Together is a new resource for anyone affected by pediatric cancer - patients and their parents, family members, and friends.Learn More
Most survivors of childhood cancer do not experience problems with their urinary bladder because of their cancer treatment.
But certain therapies can affect how the bladder functions.
Bleeding into the bladder (hemorrhagic cystitis) occurs when bladder irritation results in blood in the urine.
Signs and symptoms include:
Patients should tell their health care provider when these signs and symptoms occur.
Sometimes tests are necessary to detect blood in the urine.
This condition may occur off and on for years after cancer treatment. Most episodes of hemorrhagic cystitis occur during cancer therapy. But it may also become a chronic problem.
Bladder fibrosis is scar tissue in the bladder. Scar tissue may build up and cause the bladder walls to thicken. The pressure inside the bladder can increase and affect its ability to store and empty urine.
Symptoms may include:
Sometimes the condition does not have symptoms.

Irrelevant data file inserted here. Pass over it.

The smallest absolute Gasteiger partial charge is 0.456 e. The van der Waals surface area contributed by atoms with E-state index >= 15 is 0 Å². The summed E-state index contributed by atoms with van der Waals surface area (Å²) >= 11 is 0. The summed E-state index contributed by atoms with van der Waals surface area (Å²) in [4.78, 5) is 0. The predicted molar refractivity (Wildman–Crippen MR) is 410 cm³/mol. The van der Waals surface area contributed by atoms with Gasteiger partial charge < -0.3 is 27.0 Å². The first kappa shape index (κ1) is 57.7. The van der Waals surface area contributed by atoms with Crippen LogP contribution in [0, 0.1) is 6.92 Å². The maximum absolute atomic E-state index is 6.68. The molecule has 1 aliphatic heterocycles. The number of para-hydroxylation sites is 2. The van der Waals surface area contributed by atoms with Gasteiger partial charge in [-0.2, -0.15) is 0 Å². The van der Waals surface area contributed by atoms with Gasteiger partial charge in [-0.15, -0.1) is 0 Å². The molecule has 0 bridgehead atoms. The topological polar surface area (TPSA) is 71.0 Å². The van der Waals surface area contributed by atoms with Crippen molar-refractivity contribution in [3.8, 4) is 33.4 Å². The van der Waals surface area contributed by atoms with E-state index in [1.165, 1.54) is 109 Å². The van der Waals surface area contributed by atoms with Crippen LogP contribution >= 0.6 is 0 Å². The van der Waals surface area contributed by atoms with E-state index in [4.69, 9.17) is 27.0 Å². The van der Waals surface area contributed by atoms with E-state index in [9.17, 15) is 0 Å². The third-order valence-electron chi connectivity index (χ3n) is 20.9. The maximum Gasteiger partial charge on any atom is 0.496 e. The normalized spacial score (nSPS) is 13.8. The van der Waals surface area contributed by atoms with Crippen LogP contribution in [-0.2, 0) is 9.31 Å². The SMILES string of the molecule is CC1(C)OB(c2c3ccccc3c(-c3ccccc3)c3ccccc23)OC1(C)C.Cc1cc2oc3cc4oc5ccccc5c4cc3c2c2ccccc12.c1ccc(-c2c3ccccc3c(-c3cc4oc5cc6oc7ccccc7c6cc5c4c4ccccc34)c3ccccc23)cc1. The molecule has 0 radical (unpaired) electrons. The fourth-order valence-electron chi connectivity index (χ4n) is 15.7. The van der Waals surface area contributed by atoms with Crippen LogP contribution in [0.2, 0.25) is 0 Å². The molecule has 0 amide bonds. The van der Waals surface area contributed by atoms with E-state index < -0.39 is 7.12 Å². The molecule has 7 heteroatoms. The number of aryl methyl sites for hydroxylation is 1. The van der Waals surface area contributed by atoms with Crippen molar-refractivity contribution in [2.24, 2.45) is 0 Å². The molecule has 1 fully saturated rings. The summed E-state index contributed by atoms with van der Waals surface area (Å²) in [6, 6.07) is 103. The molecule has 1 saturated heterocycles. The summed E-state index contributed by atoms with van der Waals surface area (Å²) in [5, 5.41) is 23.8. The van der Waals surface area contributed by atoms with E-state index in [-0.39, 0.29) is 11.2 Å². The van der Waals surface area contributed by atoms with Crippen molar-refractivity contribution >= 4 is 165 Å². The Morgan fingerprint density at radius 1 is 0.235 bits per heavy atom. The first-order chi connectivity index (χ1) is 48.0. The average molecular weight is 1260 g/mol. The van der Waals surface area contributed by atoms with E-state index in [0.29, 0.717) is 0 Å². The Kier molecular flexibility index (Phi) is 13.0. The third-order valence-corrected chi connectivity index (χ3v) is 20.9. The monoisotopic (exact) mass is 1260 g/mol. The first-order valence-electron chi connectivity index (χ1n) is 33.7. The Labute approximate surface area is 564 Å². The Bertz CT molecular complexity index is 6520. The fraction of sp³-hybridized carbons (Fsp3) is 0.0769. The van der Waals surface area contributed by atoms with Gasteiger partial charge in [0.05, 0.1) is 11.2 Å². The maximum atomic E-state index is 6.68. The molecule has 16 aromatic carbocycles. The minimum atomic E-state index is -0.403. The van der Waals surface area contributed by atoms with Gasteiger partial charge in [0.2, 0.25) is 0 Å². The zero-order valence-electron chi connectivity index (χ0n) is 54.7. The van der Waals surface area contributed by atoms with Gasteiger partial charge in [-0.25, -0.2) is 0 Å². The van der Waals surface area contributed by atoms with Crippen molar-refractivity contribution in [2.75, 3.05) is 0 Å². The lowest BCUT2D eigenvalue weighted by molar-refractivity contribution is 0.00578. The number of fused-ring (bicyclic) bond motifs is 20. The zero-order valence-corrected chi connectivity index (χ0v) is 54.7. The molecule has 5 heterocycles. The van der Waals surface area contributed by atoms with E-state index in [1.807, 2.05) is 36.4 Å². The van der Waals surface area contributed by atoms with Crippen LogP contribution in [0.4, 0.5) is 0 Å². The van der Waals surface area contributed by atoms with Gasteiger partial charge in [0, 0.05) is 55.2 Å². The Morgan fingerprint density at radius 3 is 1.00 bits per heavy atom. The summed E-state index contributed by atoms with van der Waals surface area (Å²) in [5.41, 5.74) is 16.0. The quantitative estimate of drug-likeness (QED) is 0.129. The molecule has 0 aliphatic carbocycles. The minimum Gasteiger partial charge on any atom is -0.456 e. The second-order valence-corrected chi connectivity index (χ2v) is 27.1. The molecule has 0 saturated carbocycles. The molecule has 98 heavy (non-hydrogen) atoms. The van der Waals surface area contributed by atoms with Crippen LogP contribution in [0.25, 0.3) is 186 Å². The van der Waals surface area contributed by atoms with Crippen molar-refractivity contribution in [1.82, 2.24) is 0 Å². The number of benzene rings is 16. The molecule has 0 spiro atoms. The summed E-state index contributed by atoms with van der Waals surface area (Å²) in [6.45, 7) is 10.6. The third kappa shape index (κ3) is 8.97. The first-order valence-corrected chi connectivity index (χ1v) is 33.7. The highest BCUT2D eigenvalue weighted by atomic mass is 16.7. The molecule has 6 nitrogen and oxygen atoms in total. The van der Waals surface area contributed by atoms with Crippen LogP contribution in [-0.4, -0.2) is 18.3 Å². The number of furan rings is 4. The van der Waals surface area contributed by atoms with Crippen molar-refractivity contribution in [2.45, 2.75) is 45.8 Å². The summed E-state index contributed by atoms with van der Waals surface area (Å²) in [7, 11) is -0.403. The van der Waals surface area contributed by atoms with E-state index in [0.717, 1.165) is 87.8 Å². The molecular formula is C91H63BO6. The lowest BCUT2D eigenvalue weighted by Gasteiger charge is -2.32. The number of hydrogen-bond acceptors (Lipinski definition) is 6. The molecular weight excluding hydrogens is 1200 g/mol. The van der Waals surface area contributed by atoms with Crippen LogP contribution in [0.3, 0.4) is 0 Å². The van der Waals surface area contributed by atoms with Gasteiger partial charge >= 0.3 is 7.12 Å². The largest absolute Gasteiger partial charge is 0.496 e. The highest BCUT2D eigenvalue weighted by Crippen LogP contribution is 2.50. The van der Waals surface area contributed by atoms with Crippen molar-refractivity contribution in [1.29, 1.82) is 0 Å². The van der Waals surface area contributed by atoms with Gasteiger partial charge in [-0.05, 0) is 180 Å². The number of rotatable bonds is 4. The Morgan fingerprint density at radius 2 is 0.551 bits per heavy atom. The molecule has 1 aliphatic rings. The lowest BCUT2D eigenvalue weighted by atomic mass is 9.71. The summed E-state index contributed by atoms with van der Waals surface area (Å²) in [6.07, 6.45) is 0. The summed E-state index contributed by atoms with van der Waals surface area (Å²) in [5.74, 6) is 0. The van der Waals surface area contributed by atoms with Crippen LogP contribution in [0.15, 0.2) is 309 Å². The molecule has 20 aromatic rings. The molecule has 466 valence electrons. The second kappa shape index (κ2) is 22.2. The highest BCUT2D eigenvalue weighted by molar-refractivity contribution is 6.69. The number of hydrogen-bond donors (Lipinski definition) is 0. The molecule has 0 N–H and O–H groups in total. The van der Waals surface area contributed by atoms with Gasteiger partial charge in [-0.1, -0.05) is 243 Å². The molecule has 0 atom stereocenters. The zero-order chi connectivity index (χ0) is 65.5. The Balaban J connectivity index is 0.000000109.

Primary care providers may refer patients to an urologist if they have symptoms of bladder fibrosis.
An ultrasound may show the scar tissue. An urologist may perform a cystoscopy. It allows the doctor to look directly in the bladder with a thin, lighted tube.
Bladder cancer as a result of cancer treatment is rare.
The most common symptom is blood in the urine. Patients may also experience a need to urinate urgently or frequently. Symptoms of advanced cancer are pain over the bladder, in genital area, or in the bones.
Survivors with these symptoms should see their health care provider.
Childhood cancer survivors should have annual physical examinations. They should share a copy of their Survivorship Care Plan with their physician. The plan includes details about your cancer treatment, including blood transfusions, and information about health problems that may occur because of your treatment.
Report urinary symptoms immediately to a primary care provider. These symptoms include:
The provider may perform urine tests to examine the urine and check for infection.
Drinking extra fluids can help flush out the bladder. But if you have kidney or heart problems, check with your physician before drinking additional liquids.
Avoid coffee, tea, cola drinks, and other drinks with caffeine.
Reviewed: December 2019